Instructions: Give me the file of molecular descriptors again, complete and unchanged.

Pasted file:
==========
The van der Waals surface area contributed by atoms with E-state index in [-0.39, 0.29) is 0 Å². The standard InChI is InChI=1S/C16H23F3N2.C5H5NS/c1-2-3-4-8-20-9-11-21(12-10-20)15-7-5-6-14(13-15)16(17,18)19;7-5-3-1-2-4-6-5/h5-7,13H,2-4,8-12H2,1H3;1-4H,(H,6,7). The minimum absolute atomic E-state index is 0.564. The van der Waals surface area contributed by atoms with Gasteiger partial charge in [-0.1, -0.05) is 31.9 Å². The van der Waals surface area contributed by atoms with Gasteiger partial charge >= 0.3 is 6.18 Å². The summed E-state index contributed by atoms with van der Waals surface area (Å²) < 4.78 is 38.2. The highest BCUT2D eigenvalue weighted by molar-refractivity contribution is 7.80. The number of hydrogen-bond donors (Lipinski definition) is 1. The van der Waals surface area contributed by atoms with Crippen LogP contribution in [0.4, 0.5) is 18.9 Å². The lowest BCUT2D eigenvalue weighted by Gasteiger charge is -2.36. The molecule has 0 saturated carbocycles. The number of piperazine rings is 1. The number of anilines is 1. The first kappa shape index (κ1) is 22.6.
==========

The van der Waals surface area contributed by atoms with E-state index in [-0.39, 0.29) is 0 Å². The standard InChI is InChI=1S/C16H23F3N2.C5H5NS/c1-2-3-4-8-20-9-11-21(12-10-20)15-7-5-6-14(13-15)16(17,18)19;7-5-3-1-2-4-6-5/h5-7,13H,2-4,8-12H2,1H3;1-4H,(H,6,7). The minimum absolute atomic E-state index is 0.564. The van der Waals surface area contributed by atoms with Gasteiger partial charge in [-0.1, -0.05) is 31.9 Å². The van der Waals surface area contributed by atoms with Gasteiger partial charge >= 0.3 is 6.18 Å². The summed E-state index contributed by atoms with van der Waals surface area (Å²) < 4.78 is 38.2. The highest BCUT2D eigenvalue weighted by molar-refractivity contribution is 7.80. The number of hydrogen-bond donors (Lipinski definition) is 1. The van der Waals surface area contributed by atoms with Crippen LogP contribution in [0.4, 0.5) is 18.9 Å². The lowest BCUT2D eigenvalue weighted by Gasteiger charge is -2.36. The molecule has 0 saturated carbocycles. The number of piperazine rings is 1. The number of anilines is 1. The first kappa shape index (κ1) is 22.6.